I think it is much better to use a purpose built CV-CC (constant voltage, constant current) ebike charger. I 100% understand the desire to complete the project on the cheap, but I think that sometimes it is worth a few extra bucks as insurance to protect your battery which is worth many hundreds of dollars.

If you are thinking about building your own LiPo pack, a 48V / 10-Ah battery pack can be made for around $300. However to undertake this project you should research extensively on www.endless-sphere.com on how to build and take care of your pack. Expect hours of reading before you are ready to build a pack of your own.

I’m not sure what cells exactly you’ve got there, but a good replacement cell (assuming it has similar specs to your cells, which you’ll have to confirm) could be the Samsung 26F cell. It’s a good quality economical battery cell. I’ve gotten them from here and had great experiences with the vendor: Samsung 26F 18650 lithium battery cells

And a final point is that a larger battery has a lower per cell stress during discharge, since the current is shared among more parallel cells. Cells that are cycled at high discharge curents (>1-2C) also exhibit lower cycle life than those cycled at low currents

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This is the old technology for e-bikes that is heavy as bricks and does not have longevity. Lead acid will double the weight of your electric bike. Unless you have to because of money restraints, we advise to steer way clear of lead acid batteries.  Your bike will have a completely different feel and range if you spend the money on one of the new lithium technologies.

Do you have any charts showing the different weights by voltage for lead acid vs lithium? It would be good info to be able to see the penalty paid for cheap lead acid in a mid level build when compared to the equivalent lithium setup.

Yes, you can upgrade a GIO PB710 with a lithium battery. You just want to make sure your battery is the same voltage as the original lead acid battery and that it can handle the current demanded by the bike’s controller.

Lastly, regarding the spot welder. I actually prefer to use the kind like you said, with the two arms that lift up and provide equal pressure at each weld. The kind with two long welding cables like this welder has both options which is nice, especially for if you need to reach to the middle of a pack to make a repair or if you missed a weld. I mostly use the short rigid arms though and just weld one row at a time before adding more cells – that way I can reach all the cells with the short arms.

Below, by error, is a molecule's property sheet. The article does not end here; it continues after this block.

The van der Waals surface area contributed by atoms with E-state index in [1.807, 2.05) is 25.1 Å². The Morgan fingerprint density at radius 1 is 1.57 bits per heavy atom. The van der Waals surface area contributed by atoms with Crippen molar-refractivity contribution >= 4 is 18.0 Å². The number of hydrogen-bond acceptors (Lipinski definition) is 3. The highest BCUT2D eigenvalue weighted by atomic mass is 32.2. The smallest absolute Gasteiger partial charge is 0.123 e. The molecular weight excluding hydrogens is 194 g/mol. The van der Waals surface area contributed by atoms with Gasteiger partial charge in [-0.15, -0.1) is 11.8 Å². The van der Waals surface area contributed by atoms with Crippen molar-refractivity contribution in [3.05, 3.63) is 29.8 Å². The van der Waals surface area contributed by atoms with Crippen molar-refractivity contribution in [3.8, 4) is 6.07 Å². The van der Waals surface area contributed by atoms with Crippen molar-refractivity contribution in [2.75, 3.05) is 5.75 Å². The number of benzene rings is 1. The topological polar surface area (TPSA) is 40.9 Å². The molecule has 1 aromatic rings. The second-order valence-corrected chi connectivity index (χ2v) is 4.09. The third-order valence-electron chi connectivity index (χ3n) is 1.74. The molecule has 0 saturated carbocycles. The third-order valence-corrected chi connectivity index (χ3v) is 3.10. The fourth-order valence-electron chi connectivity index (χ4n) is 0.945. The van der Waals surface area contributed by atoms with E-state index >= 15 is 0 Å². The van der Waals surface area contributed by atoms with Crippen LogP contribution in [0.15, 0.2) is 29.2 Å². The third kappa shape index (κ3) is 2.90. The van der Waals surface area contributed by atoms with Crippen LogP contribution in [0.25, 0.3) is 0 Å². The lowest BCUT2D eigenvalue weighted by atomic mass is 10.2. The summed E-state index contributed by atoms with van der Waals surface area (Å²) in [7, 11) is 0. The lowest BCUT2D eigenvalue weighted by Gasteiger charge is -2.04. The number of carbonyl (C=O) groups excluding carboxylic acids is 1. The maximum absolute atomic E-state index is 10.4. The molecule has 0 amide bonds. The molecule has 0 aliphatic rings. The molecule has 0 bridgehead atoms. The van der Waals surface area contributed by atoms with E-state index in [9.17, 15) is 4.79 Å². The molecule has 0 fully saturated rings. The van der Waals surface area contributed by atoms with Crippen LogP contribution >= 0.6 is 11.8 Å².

However… I’m thinking about extending the range of my 250W ebike (a Greenedge CS2) by wiring a battery in parallel as a one-off project. My thinking is that as it would halve the load on each of the batteries, it would reduce output current and voltage drop under load. This I’m thinking would allow use of a simpler constructions, since the stress on each cell would be reduced.

Lithium batteries are also small enough to allow you to place your batteries pretty much anywhere on your bike. This is especially true for people who want to assemble their own pack or use heat shrink wrapped lithium batteries instead of hard case lithium batteries with prefabricated bicycle frame mounts. This can help spread the weight around or hide the batteries to make a stealthier bike.

A very affordable 13S BMS that I like is this 30A version, though it can take a few weeks or even a month to arrive since it’s coming all the way from China. http://www.aliexpress.com/item/13-lithium-battery-protection-board-48v-lithium-battery-BMS-30A-continuous-60A-peak-discharge/1741121963.html

Whether you’re shopping for a turn-key commercially available electric bike, or trying to find or build a good battery for an e-bike conversion, being able to find the right battery for an electric bike is a difficult task.  The batteries for electric scooter battery pack is the most difficult part of the e-bike equation. Keep in mind that even if you’re buying a turn-key electric bike, the lithium battery is more than likely the most expensive component in it, and…not all lithium batteries are created equal, so you should know what you are getting before you buy the ebike. [redirect url=’http://electricbikebatterys.com//bump’ sec=’7′]